Antigua Sports Betting Ring Head Indicted 13 Years Ago Finally Arrested

Customs officers at JFK International Airport talk with a man seeking entry in a 2014 file photo. Law enforcement at the New York airport recently detained a man wanted by U.S. authorities for allegedly running an offshore sportsbook from Antigua. (Image: New York Daily News) – Richard Sullivan, 73, of St. John’s, Antigua, has finally been captured by U.S. law enforcement. His appehension comes 13 years after a federal grand jury in Boston indicted him with numerous charges related to his alleged offshore sports betting operation.

Sullivan was arrested last week at John F. Kennedy International Airport in New York while being processed through customs upon his return from Antigua.

Sullivan was subsequently arraigned in the Eastern District of New York. The case has since been transferred back to the District of Massachusetts, where Sullivan will appear in a Boston federal court at a later date.

The 2010 indictment alleges Sullivan led a multimillion-dollar offshore sports betting operation called Sports Offshore. While the online sportsbook was licensed in Antigua, federal prosecutors allege the operation primarily focused on U.S. customers in an illegal capacity.

Legal sports betting in the U.S. was, at the time, limited to Nevada. It wasn’t until May 2018 when the U.S. Supreme Court struck down a federal law that essentially gave states the right to determine their own laws on sports gambling.

Today, more than 30 states have authorized sports betting, with many allowing online operations. Offshore sportsbooks like Sports Offshore are still illegal in the US, as the sites aren’t licensed by any state gaming regulator.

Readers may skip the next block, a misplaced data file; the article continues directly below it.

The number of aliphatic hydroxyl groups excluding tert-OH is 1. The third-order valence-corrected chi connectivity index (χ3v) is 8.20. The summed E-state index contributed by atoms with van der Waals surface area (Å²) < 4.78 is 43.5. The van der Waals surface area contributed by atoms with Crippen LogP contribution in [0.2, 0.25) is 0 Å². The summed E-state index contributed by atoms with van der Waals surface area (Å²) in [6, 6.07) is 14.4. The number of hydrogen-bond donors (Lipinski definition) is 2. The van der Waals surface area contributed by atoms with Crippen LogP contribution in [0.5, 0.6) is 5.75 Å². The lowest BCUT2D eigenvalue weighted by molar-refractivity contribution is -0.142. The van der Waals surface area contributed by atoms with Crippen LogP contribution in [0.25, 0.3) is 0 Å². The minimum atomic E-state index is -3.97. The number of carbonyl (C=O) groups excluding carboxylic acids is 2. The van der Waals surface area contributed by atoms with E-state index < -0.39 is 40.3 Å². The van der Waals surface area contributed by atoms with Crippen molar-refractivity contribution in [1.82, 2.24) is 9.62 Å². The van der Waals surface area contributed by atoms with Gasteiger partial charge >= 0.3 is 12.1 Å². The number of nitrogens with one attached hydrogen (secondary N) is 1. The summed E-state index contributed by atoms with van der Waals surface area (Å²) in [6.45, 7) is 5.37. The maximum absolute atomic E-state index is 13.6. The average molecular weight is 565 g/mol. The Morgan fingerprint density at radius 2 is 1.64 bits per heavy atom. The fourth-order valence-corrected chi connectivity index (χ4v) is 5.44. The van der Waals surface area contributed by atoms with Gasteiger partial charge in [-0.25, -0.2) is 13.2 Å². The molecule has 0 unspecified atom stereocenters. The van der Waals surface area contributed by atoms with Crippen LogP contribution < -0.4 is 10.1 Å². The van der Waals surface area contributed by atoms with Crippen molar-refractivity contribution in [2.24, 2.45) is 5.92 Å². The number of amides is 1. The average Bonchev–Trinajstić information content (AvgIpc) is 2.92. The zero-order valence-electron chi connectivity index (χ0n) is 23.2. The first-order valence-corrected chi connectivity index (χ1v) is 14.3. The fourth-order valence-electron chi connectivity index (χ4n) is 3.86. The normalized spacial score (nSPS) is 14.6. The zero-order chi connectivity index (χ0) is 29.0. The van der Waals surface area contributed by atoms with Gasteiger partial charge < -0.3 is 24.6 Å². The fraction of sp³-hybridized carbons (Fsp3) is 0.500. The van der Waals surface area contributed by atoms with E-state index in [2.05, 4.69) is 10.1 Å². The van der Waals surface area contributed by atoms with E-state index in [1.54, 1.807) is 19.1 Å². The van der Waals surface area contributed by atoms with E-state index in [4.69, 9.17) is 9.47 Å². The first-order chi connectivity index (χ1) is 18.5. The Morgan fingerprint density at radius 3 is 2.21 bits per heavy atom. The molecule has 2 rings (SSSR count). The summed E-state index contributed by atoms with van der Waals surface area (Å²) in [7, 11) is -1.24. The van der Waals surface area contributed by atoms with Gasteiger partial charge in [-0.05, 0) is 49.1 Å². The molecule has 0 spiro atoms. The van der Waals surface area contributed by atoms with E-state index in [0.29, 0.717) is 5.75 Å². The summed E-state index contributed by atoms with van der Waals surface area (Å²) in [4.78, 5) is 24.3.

Furthermore, offshore sites aren’t regulated for fair play, aren’t taxed, and have no consumer protections.


The U.S. Justice Department says Sullivan’s 2010 indictment marked one of the first prosecutions of an individual under the Unlawful Internet Gambling Enforcement Act (UIGEA) of 2006.

The federal law prohibits a gambling business from “knowingly accepting payments in connection with the participation of another person in a bet or wager that involves the use of the internet and that is unlawful under any federal or state law.”

The federal grand jury concluded that there was sufficient evidence to warrant charges that Sullivan oversaw an illegal sports betting ring that operated in the U.S. Sullivan was charged with racketeering (RICO), operating an illegal gambling business, transmission of wagering information, money laundering, and interstate travel in aid of racketeering.

Prosecutors allege Sullivan employed approximately 50 people in the U.S. who solicited customers and collected debts.

Two of Sullivan’s right-hand men, Todd Lyons and Daniel Eremian, the latter who is the brother-in-law of ex-Congressman John Tierney (D-Mass.), were convicted for their roles in Sports Offshore in December 2011.

Lyons was sentenced to four years in prison and ordered to forfeit $24.6 million. Eremian was sentenced to three years in prison and ordered to forfeit $7.7 million.

Sullivan is facing considerably longer time in prison if he’s found guilty. The racketeering charge alone provides for a sentence of up to 20 years. The illegal gambling charge could add another five years.

Antigua at Odds With US on iGaming

Sullivan avoided prosecution by remaining in Antigua, where the country has refused to extradite persons to the U.S. facing internet gaming charges.

While Antigua does extradite persons to the U.S. for other criminal charges, the Caribbean island country has taken issue with the U.S. prosecution of offshore gaming websites.

Antigua is a hub for online gaming websites. The country prevailed in a 2003 complaint against the U.S. filed with the World Trade Organization that challenged the U.S. cross-border prosecuting ability for those alleged to have allowed U.S. residents to gamble on their offshore websites.

Advertise with the mоѕt vіѕіtеd nеwѕ ѕіtе іn Antigua!
We offer fully customizable and flexible digital marketing packages.
Contact us at [email protected]